Avoid having any regret ! What People Don't know About the Differences in Kintsugi

Avoid having any regret ! What People Don't know About the Differences in Kintsugi

What People Don't know About the Differences in Kintsugi

 Matano-san doing traditional kintsugi

Understanding Kintsugi

Since 2020, the popularity of kintsugi has sharply increased not only in Japan but also in many other countries. The number of people who are aware of the existence of kintsugi keeps growing day by day.

Although kintsugi seems to be more present than ever in media, it remains pretty complicated to find comprehensive information about kintsugi outside of Japan. And, in a lot of cases, people are led to believe that kintsugi simply consists in gluing broken plates with golden glue.

This lack of information can sometimes lead to misunderstandings or even regrets. Depending on the type of object you wish to repair and the use you plan to make of it, the most suitable choice of kintsugi technique will be different. I have decided to write this article to help people interested in kintsugi repair have a clearer view of the available options so that they can choose for themselves the technique that suits the most their project... and avoid having any regret !

Kintsugi : An Art Form With a Long History

Doing Traditional Kintsugi

From the 15th century, when kintsugi was born, until recently, kintsugi had been solely done using natural materials. There are sometimes differences in the methods used from craftsman to craftsman, but the main ingredient used was always natural lacquer.

Over the last few decades, however, technology has rapidly developed and numerous synthetic materials have been invented, which has contributed to making our daily lives easier. In this context, synthetic glue mixed with golden pigments started to be used to repair broken objects. It became known as "modern kintsugi", and the original kintsugi technique using natural lacquer was then renamed "traditional kintsugi" or "real-urushi kintsugi."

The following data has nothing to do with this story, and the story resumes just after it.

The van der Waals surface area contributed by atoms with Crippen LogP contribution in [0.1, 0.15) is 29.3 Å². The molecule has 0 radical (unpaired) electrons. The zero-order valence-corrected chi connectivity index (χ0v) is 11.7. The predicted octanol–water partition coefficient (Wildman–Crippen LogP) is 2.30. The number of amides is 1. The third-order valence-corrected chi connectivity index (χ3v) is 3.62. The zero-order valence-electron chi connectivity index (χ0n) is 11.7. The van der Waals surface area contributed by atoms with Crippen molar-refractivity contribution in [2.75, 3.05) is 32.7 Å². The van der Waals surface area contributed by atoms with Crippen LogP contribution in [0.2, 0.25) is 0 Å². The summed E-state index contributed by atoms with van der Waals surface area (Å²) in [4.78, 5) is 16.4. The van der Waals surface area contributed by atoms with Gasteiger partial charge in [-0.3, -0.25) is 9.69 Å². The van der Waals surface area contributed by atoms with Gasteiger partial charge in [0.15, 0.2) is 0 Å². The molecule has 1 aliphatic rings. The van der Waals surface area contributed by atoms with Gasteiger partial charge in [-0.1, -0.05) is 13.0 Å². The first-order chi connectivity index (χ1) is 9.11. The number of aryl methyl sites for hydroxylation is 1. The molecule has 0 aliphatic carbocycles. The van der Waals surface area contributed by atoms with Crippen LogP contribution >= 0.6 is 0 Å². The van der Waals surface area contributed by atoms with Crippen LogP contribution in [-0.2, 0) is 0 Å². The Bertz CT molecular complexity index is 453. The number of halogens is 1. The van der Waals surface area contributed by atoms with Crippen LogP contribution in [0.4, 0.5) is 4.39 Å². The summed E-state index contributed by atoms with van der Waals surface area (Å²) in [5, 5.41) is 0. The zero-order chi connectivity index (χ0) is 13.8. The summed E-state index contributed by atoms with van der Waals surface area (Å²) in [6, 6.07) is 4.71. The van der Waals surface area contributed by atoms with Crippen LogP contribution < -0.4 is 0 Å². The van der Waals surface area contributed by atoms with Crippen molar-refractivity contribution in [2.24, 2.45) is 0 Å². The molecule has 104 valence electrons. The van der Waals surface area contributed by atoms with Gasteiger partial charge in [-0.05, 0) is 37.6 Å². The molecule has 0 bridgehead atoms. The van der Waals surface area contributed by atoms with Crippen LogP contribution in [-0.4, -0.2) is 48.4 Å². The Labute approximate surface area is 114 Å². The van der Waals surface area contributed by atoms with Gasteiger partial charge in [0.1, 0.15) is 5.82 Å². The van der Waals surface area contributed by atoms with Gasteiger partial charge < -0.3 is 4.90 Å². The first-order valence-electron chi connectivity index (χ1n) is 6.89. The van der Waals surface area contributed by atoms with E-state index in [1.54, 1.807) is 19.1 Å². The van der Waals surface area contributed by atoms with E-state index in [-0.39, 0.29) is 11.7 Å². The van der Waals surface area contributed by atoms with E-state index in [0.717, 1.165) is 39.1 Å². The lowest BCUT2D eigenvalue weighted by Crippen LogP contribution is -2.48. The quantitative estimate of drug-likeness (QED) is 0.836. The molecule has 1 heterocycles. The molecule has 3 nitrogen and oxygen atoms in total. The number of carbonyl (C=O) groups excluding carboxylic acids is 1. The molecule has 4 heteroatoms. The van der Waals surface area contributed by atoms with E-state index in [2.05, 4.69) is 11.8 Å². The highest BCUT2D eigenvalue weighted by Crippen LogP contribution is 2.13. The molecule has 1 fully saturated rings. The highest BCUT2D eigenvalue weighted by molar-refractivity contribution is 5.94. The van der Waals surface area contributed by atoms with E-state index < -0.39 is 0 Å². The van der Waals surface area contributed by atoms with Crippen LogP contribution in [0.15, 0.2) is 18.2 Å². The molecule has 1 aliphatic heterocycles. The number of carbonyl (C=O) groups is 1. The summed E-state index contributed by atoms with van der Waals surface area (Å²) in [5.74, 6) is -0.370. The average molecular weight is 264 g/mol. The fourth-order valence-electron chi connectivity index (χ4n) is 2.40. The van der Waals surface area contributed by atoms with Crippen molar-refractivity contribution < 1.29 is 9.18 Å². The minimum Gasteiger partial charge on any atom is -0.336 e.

There is a reason for this distinction. Each kintsugi method has its own advantages and disadvantages. It is important to know them before entrusting objects you hold dear to any repair shop or purchasing the first kit you see pop up online. Too many customers had objects they held dear repaired with modern kintsugi, only to ask us a few months later to redo the repair with traditional kintsugi. Knowledge is power, and it can also save you a lot of time and worries in the long run.

Differences Between Modern Kintsugi and Traditional Kintsugi

Let’s now have a closer look at each technique of kintsugi. The newly developed "modern kintsugi" is fast and inexpensive because it uses fast-drying synthetic resins such as epoxy. It is very convenient.

Recently, a synthetic product called "new urushi" has also been introduced in Japan. Unlike what its name may suggest, this product does not contain any natural lacquer, also called "urushi" in Japanese. "New urushi" is simply a synthetic lacquer that only imitates urushi. It is usually said that this new product is less likely to cause allergies than natural lacquer. However, there have actually been reports of people getting rashes from using this product overseas so I would advise caution when using this produc.

Another thing to be wary of would be food safety. The vast majority of synthetic resins do not meet food safety requirements or have not even been tested. There are strong concerns regarding the use of synthetic resins on objects used to serve food or drinks. In addition, as chemical substances, synthetic resins tend to leave behind strong chemical odors.

Natural Lacquer (Urushi)

The other kintsugi method is traditional kintsugi, which has been practiced since ancient times and is very durable. It exclusively uses natural lacquer made from the sap of the lacquer tree and natural materials for repairs. Food safe, traditional kintsugi is suitable to repair pieces of tableware you intend to keep using to serve food or drinks. The best part is that you can experience a traditional approach that has been handed down from artisan to artisan for about 500 years.